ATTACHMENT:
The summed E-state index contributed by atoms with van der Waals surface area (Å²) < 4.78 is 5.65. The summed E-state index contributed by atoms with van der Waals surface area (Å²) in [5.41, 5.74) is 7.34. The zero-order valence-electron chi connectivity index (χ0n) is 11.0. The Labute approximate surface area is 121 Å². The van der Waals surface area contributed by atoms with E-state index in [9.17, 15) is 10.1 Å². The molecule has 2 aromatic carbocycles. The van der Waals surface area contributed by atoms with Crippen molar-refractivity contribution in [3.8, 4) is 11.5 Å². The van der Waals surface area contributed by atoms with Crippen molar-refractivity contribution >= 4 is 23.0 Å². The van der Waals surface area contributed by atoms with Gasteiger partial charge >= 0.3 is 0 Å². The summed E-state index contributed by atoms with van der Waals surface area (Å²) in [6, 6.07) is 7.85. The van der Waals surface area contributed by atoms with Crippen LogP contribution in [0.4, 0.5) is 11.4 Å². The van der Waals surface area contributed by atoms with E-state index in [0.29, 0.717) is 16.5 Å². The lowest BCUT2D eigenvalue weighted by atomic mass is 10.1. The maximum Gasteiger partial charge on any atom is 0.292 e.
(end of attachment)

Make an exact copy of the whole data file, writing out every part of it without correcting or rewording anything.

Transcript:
The summed E-state index contributed by atoms with van der Waals surface area (Å²) < 4.78 is 5.65. The summed E-state index contributed by atoms with van der Waals surface area (Å²) in [5.41, 5.74) is 7.34. The zero-order valence-electron chi connectivity index (χ0n) is 11.0. The Labute approximate surface area is 121 Å². The van der Waals surface area contributed by atoms with E-state index in [9.17, 15) is 10.1 Å². The molecule has 2 aromatic carbocycles. The van der Waals surface area contributed by atoms with Crippen molar-refractivity contribution in [3.8, 4) is 11.5 Å². The van der Waals surface area contributed by atoms with Crippen molar-refractivity contribution >= 4 is 23.0 Å². The van der Waals surface area contributed by atoms with Gasteiger partial charge >= 0.3 is 0 Å². The summed E-state index contributed by atoms with van der Waals surface area (Å²) in [6, 6.07) is 7.85. The van der Waals surface area contributed by atoms with Crippen LogP contribution in [0.4, 0.5) is 11.4 Å². The van der Waals surface area contributed by atoms with E-state index in [0.29, 0.717) is 16.5 Å². The lowest BCUT2D eigenvalue weighted by atomic mass is 10.1. The maximum Gasteiger partial charge on any atom is 0.292 e.